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Transactions and SqlCe RRS feed

  • Question

  • It is my understanding the DbContext.SaveChanges does all of its database updates within a transaction and that SQLCe supports transactions. But I have a case where this did not seem to be happening.

    I have SQL Ce table with a unique constraint mapped to an entity. I want to flip the values of two entities that are evolved with this constraint. I thought if I do just one SaveChanges after the two modifies that it would work without getting a database unique key constraint error. But it doesn't.

    I not sure where the problem lies. Is EF not doing the transaction? Or is Sql CE not deferring constraint checking until the end of the transaction? Do I need to turn some option on?

    I can't find any thing about transactions in Sql Ce except that they happen automatically by SQL statement unless you say Begin Transaction. 



    Saturday, October 1, 2011 2:22 AM

Answers

  •  

    I figured out how to get the  ObjectContext from DBContext:

    Private pObjectContext As System.Data.Objects.ObjectContext =
    
    		 CType(Me, IObjectContextAdapter).ObjectContext
    

    In then call ObjectConext's SaveChanges within my transaction scope using parameter:

     System.Data.Objects.SaveOptions.DetectChangesBeforeSave
    

    At the end of my Transaction scope, I call ObjectContext's AcceptAllChanges method. In the Catch clause, I can now rollback the changes by setting the Entry.State to Unchanged.

    It is now working fine.

     

    • Marked as answer by DavidSherwood Saturday, October 8, 2011 9:32 PM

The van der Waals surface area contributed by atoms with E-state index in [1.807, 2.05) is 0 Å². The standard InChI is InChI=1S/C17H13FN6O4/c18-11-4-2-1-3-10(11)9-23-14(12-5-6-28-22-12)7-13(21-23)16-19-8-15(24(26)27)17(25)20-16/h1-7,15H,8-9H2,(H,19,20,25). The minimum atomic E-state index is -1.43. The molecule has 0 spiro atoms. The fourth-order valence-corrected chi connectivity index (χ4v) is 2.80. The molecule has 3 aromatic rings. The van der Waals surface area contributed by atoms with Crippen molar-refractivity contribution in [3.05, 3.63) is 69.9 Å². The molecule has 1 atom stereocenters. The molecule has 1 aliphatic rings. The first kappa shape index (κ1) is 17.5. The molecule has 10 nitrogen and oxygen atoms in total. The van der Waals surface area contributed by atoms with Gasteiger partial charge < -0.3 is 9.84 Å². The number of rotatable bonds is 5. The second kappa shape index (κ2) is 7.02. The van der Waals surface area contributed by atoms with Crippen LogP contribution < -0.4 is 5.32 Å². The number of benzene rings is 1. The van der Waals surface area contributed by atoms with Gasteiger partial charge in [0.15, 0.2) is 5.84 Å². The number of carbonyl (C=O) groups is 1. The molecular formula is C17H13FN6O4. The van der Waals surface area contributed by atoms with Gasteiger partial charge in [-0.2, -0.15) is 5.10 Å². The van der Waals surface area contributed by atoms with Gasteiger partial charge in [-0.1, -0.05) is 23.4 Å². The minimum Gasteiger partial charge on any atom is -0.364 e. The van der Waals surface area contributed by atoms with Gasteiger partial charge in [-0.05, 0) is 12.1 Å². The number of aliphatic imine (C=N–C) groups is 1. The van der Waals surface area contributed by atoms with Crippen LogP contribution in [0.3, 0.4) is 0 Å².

Saturday, October 8, 2011 9:32 PM

All replies

  • Hi,

    Constraints and transactions are unrelated. If a key is unique, it must be ALWAYS unique including during the transaction (else when you are in the transaction you have no way to distinguish each row anyway).

    I know you can disable constraints but after a quick look at the doc this is for FK, CHECK constraints. You can't disable default, PK and unique constraints (for the last two it can give unexpected results as once again you can process unexpectedly several rows rather than a single row).

    Knowing your use case would perhaps helps. Usually this is done by using an intermediate step but I've never have yet to use that with EF. It could be perhaps better to implement this server side so that you don't have to deal with this explicitely on the EF side ?

    Also double check you can't do otherwise. Usually updating a unique value is considered as being to avoid as much as possible. Is this some kind of user unique code ?


    Please always mark whatever response solved your issue so that the thread is properly marked as "Answered".

    Saturday, October 1, 2011 9:08 AM
  • Yes, I do use an intermediate step in other places. Say that I'm flipping "1" and "2". I would:

    1) change the first to "3"

    2) change the second to "1"

    3) change the first to "2"

    This requires two changes to the first entity, but EF only makes the last change. I'm forced to do a SaveChages after step 1) and now the update is not happening under one transaction.